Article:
Features original, never-before-heard compositions, recorded by Coltrane’s Classic Quartet in 1963 at Van Gelder Studios
June 8, 2018 (New York, NY) – On March 6, 1963, John Coltrane and his Classic Quartet— McCoy Tyner, Jimmy Garrison, and Elvin Jones –recorded an entire studio album at the legendary Van Gelder Studios. This music, which features unheard originals, will finally be released 55 years later. This is, in short, the holy grail of jazz.
On this album, there are two completely unknown and never-bef0re-heard originals. “Untitled Original 11383” and “Untitled Original 11386,” both played on soprano sax. “11383” features an arco bass solo by Jimmy Garrison, a relative rarity, and “11386” marks a significant structural change for the quartet, in that they keep returning to the theme between solos, not typical in the quartet’s repertoire.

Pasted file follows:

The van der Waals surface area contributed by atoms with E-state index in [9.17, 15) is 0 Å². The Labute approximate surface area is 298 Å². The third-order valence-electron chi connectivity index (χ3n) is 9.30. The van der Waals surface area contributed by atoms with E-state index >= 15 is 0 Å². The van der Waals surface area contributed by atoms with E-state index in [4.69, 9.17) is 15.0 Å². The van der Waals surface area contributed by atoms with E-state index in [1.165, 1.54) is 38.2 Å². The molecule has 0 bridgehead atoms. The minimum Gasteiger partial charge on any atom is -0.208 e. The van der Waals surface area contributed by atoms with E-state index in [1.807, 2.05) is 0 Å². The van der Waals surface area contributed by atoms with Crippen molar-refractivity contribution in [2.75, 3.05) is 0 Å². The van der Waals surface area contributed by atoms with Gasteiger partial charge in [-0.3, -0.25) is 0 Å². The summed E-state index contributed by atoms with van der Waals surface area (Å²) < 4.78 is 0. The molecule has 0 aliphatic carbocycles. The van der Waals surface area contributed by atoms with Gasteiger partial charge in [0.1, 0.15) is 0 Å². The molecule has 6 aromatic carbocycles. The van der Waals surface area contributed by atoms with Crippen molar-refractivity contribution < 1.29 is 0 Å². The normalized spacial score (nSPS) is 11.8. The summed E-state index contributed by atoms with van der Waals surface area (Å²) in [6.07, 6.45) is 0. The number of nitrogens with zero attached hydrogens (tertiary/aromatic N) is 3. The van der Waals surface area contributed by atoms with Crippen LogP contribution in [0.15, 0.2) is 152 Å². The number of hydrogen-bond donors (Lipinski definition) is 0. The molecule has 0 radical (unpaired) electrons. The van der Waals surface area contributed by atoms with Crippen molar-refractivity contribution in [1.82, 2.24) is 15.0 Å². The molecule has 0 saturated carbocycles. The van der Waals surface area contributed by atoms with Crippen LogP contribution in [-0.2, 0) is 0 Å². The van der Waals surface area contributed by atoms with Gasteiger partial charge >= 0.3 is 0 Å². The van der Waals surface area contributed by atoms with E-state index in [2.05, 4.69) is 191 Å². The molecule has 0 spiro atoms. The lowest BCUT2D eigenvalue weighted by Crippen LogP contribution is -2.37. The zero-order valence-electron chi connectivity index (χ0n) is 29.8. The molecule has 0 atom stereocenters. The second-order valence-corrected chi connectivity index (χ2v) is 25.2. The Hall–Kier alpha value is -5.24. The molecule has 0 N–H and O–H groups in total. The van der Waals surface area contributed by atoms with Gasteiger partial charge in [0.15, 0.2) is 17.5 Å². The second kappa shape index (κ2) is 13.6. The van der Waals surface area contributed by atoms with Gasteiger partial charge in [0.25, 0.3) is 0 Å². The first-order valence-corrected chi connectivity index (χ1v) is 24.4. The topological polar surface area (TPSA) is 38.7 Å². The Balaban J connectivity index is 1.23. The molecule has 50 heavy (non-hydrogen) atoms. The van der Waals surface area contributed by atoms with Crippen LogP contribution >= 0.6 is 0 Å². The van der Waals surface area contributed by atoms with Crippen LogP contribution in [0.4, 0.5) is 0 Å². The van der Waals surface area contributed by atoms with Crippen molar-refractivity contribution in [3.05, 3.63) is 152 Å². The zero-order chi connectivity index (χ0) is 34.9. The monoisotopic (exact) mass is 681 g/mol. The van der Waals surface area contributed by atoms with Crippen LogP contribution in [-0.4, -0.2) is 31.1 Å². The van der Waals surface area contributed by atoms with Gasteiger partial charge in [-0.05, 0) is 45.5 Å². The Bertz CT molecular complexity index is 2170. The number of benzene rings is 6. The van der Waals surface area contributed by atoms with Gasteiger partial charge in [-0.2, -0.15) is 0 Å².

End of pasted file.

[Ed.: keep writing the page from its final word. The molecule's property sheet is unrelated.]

Features “The Classic Quartet“ – John Coltrane, McCoy Tyner, Jimmy Garrison, Elvin Jones Recorded by Rudy Van Gelder on March 6, 1963 (the day before the recording of John Coltrane and Johnny Hartman) Original session produced by Bob Thiele Includes 2 completely new John Coltrane compositions, 1 very rare composition, and 1 new blues 2 tracks feature piano-less trio
THE ‘HOLY GRAIL’ OF JAZZ RECORDINGS
Unknown until 2004 and unheard until now, these recordings by the John Coltrane Quartet are, as Sonny Rollins says in the liner notes, “like finding a new room in the Great Pyramid.” With the discovery of the ¼”reference tapes that Coltrane took home with him after the recording session - a session that was completely unknown and for which master tapes don’t exist – an important chapter in the evolution of Coltrane’s music can now be heard for the first time. Featuring the Classic Quartet – John Coltrane, McCoy Tyner, Jimmy Garrison and Elvin Jones – and recorded at the end of a two-week run at Birdland, the music on this album represents one of the most influential groups in music history both performing in a musical style it had perfected and reaching in new, exploratory directions that were to affect the trajectory of jazz from that point forward.